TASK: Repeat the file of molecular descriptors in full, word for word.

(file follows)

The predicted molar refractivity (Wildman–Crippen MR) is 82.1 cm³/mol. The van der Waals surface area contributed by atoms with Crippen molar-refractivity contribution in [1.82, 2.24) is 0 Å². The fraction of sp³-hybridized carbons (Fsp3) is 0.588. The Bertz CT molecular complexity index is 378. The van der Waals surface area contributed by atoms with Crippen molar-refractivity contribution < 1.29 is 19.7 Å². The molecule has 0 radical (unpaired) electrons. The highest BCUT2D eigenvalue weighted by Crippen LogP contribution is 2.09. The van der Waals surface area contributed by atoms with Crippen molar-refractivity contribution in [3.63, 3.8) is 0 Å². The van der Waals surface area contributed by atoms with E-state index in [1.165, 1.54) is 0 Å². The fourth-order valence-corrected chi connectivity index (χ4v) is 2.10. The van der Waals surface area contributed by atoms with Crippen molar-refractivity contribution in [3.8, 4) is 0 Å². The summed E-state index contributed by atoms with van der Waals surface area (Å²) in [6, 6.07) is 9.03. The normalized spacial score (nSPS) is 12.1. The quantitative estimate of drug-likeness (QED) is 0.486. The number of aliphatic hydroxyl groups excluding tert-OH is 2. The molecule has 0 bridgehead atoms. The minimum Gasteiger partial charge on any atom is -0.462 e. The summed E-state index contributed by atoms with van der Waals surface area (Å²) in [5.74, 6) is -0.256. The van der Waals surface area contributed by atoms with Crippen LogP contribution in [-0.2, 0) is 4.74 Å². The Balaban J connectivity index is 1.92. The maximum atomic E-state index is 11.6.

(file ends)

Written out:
The predicted molar refractivity (Wildman–Crippen MR) is 82.1 cm³/mol. The van der Waals surface area contributed by atoms with Crippen molar-refractivity contribution in [1.82, 2.24) is 0 Å². The fraction of sp³-hybridized carbons (Fsp3) is 0.588. The Bertz CT molecular complexity index is 378. The van der Waals surface area contributed by atoms with Crippen molar-refractivity contribution < 1.29 is 19.7 Å². The molecule has 0 radical (unpaired) electrons. The highest BCUT2D eigenvalue weighted by Crippen LogP contribution is 2.09. The van der Waals surface area contributed by atoms with Crippen molar-refractivity contribution in [3.63, 3.8) is 0 Å². The van der Waals surface area contributed by atoms with E-state index in [1.165, 1.54) is 0 Å². The fourth-order valence-corrected chi connectivity index (χ4v) is 2.10. The van der Waals surface area contributed by atoms with Crippen molar-refractivity contribution in [3.8, 4) is 0 Å². The summed E-state index contributed by atoms with van der Waals surface area (Å²) in [6, 6.07) is 9.03. The normalized spacial score (nSPS) is 12.1. The quantitative estimate of drug-likeness (QED) is 0.486. The number of aliphatic hydroxyl groups excluding tert-OH is 2. The molecule has 0 bridgehead atoms. The minimum Gasteiger partial charge on any atom is -0.462 e. The summed E-state index contributed by atoms with van der Waals surface area (Å²) in [5.74, 6) is -0.256. The van der Waals surface area contributed by atoms with Crippen LogP contribution in [-0.2, 0) is 4.74 Å². The Balaban J connectivity index is 1.92. The maximum atomic E-state index is 11.6.